Pregnancy Planning (Tips)
Pregnancy planning is an important step in preparation for starting or expanding a family. Planning for a pregnancy includes taking prenatal vitamins, eating healthy for you and your baby, disease prevention (for both parents and baby) to prevent birth defects and infections, avoiding certain medications that may be harmful to your baby, how much weight gain is healthy exercise safety and pregnancy, travel during pregnancy.
Lumbar lordosis or "swayback," lower back curvature), in children, adults, and women who are pregnant is an abnormal posture with a low back curve. Symptoms of lumbar lordosis in include lower back pain and discomfort, difficulty in moving certain directions due to back pain, and a large gap or arch between the lower back and a flat surface when you lay down. Common causes of lumbar lordosis in children, adults, and during pregnancy include obesity, kyphosis, bad posture, genetics, and other disorders of the spine. Treatment for lumbar lordosis include exercise, weight loss, surgery, and pain medication. Lumbar lordosis can be reversed and cured; however, it depends on how severe the symptoms are. Lumbar lordosis treatments may help reduce pain and other symptoms or Mild lordosis in children may be cured without treatment, while severe lumbar lordosis needs surgery to fix. Lumbar lordosis can be reversed "cured" or go back to normal or near normal.
Low Testosterone (Low-T)
Low testosterone (low-T) can be caused by conditions such as type 2 diabetes, obesity, liver or kidney disease, hormonal disorders, certain infections, and hypogonadism. Signs and symptoms that a person may have low-T include insomnia, increased body fat, weight gain, reduced muscle, infertility, decreased sex drive, depression, and worsening of congestive heart failure or sleep apnea. Low-T can be treated with testosterone therapy in the form of gels, injections, pellets, or skin patches. Side effects of testosterone treatment include acne, anxiety, hair loss, headache, and change in sex drive (libido).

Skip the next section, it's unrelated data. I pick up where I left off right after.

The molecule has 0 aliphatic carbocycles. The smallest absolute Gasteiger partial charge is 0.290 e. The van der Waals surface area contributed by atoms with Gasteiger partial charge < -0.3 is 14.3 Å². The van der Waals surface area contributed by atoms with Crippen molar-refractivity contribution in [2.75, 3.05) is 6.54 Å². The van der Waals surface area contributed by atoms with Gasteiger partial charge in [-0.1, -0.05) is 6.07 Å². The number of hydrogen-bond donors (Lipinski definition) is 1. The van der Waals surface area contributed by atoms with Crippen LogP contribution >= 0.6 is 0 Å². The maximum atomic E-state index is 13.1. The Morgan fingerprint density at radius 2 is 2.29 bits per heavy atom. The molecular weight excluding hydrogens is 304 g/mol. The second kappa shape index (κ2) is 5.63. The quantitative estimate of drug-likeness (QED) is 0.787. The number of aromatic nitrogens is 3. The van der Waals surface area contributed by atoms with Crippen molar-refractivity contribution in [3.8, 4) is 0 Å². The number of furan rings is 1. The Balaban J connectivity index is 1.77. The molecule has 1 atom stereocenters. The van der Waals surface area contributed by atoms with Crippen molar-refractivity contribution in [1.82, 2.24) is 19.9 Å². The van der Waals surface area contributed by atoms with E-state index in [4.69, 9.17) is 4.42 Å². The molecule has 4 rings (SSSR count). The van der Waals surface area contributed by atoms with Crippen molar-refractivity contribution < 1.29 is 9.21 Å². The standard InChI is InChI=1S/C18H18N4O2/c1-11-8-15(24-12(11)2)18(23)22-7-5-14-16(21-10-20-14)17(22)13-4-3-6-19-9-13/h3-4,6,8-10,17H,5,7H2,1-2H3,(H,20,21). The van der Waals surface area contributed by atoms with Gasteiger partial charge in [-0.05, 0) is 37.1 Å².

What Foods Are High in Estrogen?
Learn more about what foods contain high amounts of estrogen, when to eat them, and when to avoid them.
Marfan syndrome is hereditary (genetic) condition affecting connective tissue. A person with Marfan syndrome may exhibit the following symptoms and characteristics: Dislocation of one or both lenses of the eye A protruding or indented breastbone Scoliosis Flat feet Aortic dilatation Dural ectasia (a problem with the sac surrounding the spinal cord) Stretch marks Hernia Collapsed lung Though there is no cure for Marfan syndrome, there are treatments that can minimize and sometimes prevent some complications.
Ehlers-Danlos syndromes are genetic disorders that include symptoms such as loose joints, tissue weakness, easy bruising, and skin that stretches easily. There are seven types of Ehlers-Danlos syndromes: classical type, hypermobility type, vascular type, kyphoscoliosis type, arthrochalsia type, dermatosparaxis type, and tenascin-X deficient type. Treatment for Ehlers-Danlos syndromes depends on which symptoms and signs are present.
Lactose intolerance is a common problem where a person's digestive system cannot digest lactose. Signs and symptoms include: Diarrhea Gas Abdominal pain Abdominal bloating Abdominal distention (swelling) Nausea There are several tests to diagnose lactose intolerance. Treatment is generally made with dietary changes, supplements, and adaptation to small amounts of milk.
Vitamins and Calcium Supplements
Vitamins are organic substances that are essential for the proper growth and functioning of the body. Calcium is a mineral essential for healthy bones and is also important for muscle contraction, heart action, and normal blood clotting.
Kidney Pain vs. Back Pain
The signs and symptoms of kidney pain and back pain depend upon the underlying cause. Doctors may use blood tests, X-rays, CT, and/or MRI to diagnose kidney pain and back pain. Treatment may include rest, ice, stretching, muscle strengthening, and pain-relieving medications.
Smoking (How to Quit Smoking)
Smoking is an addiction. More than 430,000 deaths occur each year in the U.S. from smoking related illnesses. Secondhand smoke or "passive smoke" also harm family members, coworkers, and others around smokers. There are a number of techniques available to assist people who want to quit smoking.
Amenorrhea (including hypothalmic amenorrhea) is a condition in which there is an absence of menstrual periods in a woman. There are two types of amenorrhea: primary and secondary. Treatment of amenorrhea depends on the type. In primary, surgery may be an option and in secondary amenorrhea medication or lifestyle changes may be treatment options. We go over the definition of amenorrhea, causes, and treatment options for amenorrhea.
Severe acute respiratory syndrome (SARS) is a respiratory disease caused by the coronavirus SARS-CoV. Symptoms include fever and shortness of breath. Patients with SARS often require oxygen and severe cases require mechanical ventilation.